Opinion

How to solve the pirate problem

Shooting three Somali pirates was a good start. Now let's shoot some more.

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Well, that was simple. Shoot the pirates, problem solved.

OK, not the problem of piracy per se. But the problem of these specific pirates off the coast of Somalia: taken care of. And, if more pirates were shot, there would be fewer pirates. Unlike, say, jihadist terrorists, pirates are in it for the money. Raise the cost of being a pirate -- in denominations of pirate blood -- and you'll lower the supply of pirates. That's how governments -- good and bad -- have dealt with piracy for thousands of years.

President Obama didn't personally order the SEALs to take out the Somali pirates holding Capt. Richard Phillips hostage. He left the decision up to the commanders on the scene, who made the right call. Obama should be congratulated for that, just as surely as he would have been criticized if things had gone south.

For those of us who see the resurrection of Jimmy Carter in Barack Obama, this was a nice surprise. People forget how reluctant the Carterites were to use force. Carter agonized over whether to rescue American hostages in Tehran. According to Charlie Beckwith, the commander of Delta Force in charge of the mission, he informed Carter's point man, Warren Christopher, that in the rescue effort "anyone who is holding a hostage, we intend to shoot him, and shoot him right between the eyes. We intend to shoot him twice." Christopher was stunned, according to Beckwith. "Would you consider shooting them in the leg, or in the ankle or the shoulder?"

So this, as they say, is progress.

But only if you look at things along a timeline beginning a mere 30 years ago. Looked at from 200 years ago -- the last time an American-flagged ship and crew were seized by pirates -- we've fallen terribly behind.

Why has this become so complicated? I don't mean finding and shooting pirates, which can be quite difficult, according to experts. I mean the issue of piracy, which has been around since the 13th century BC. And it hasn't gotten any more complex.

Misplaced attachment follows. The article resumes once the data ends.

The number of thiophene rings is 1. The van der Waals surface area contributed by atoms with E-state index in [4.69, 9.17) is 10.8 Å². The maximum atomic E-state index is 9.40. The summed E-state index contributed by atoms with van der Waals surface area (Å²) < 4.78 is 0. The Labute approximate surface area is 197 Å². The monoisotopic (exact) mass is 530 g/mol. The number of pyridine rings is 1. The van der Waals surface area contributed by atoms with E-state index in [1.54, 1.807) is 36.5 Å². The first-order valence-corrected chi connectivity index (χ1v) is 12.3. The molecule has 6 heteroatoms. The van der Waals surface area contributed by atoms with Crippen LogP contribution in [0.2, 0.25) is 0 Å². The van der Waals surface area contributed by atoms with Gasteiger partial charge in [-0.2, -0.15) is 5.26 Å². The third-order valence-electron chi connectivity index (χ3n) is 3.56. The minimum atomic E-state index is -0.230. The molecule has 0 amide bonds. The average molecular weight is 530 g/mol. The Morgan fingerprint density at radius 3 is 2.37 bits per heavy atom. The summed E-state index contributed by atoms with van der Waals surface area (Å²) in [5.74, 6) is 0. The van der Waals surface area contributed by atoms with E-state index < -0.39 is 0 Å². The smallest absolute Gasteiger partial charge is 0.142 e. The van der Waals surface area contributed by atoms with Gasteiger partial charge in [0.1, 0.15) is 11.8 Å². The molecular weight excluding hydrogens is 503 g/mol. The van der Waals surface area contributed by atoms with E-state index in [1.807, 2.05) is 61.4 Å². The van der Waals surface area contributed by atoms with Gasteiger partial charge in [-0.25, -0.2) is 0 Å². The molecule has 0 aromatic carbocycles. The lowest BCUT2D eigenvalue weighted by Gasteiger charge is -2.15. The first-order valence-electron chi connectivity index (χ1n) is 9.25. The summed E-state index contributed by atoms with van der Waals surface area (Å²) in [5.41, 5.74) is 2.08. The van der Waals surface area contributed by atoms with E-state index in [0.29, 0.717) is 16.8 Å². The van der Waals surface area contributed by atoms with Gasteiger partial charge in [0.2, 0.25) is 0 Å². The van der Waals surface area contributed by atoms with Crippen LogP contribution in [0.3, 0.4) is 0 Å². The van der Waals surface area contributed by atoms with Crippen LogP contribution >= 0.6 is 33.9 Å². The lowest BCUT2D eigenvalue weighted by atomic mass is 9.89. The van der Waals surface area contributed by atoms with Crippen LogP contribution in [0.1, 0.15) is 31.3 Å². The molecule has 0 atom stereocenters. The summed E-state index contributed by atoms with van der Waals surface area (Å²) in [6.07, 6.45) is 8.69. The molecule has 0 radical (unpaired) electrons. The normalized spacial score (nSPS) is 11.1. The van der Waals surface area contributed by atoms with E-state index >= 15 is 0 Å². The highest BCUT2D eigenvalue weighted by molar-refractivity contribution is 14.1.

Several answers come to mind. For starters, the culture has become more pro-pirate. Although everyone hoped for the safe return of Phillips, it was clear the media and public thought there was something charmingly exotic about all this pirate talk. Avast, mateys, and all that.

Of course, tales of Blackbeard and the like have always fascinated, but in recent years pirates have joined ninjas, mafiosos, drug dealers and even serial killers as pop-culture heroes. If we can make cannibals and psychopaths -- albeit fictional ones -- like Hannibal Lecter and Showtime's "Dexter" into sympathetic figures, it's no wonder we can take a profession historically associated with murder, rape, pillaging and torture and turn it into a Disney franchise.

Then, of course, there's the fact that the pirates today aren't flamboyantly dressed, gold-bling-sporting white guys better suited for "Project Runway," but very poor Muslim Africans from a failed state. Generations of "don't blame the victim" talk has made us sympathetic to criminals, particularly Third World ones.

Indeed, the British, who once hastened human progress by hunting and hanging pirates, are now afraid to allow the Royal Navy to even arrest them for fear that under the 1998 British Human Rights Act, the captured pirates might demand asylum in Britain. After all, you can't send pirates back to their home country, where they might be mistreated.

And that raises the primary reason this all seemed so complicated. Lawyers. Layers and layers of lawyers. Bret Stephens asked in a prescient Wall Street Journal essay last November, "Why Don't We Hang Pirates Anymore?" And the answer, he discovered, is that "there is no controlling legal authority." A combination of international and domestic law has made dealing with what Cicero dubbed "hostis humani generis" -- enemies of the human race -- just too darn complicated.

Add to this the fact that trial lawyers, bureaucrats and accountants for too long have conspired with corporate honchos to make paying ransoms the least costly option. Shipping companies don't want their crews armed to defend themselves.

Piracy is still a small problem in the scheme of things, but that makes things easier. Cannibalistic serial killers are relatively rare too. That hardly means there's a great mystery about what should be done with them.

What remains to be seen is whether this problem was solved despite Obama's instincts or because of them. The SEALs solved a hostage crisis by shooting three pirates. The question is whether Obama will prevent a pirate crisis from emerging by making it easier to shoot even more pirates.

jgoldberg@latimescolumnists.com

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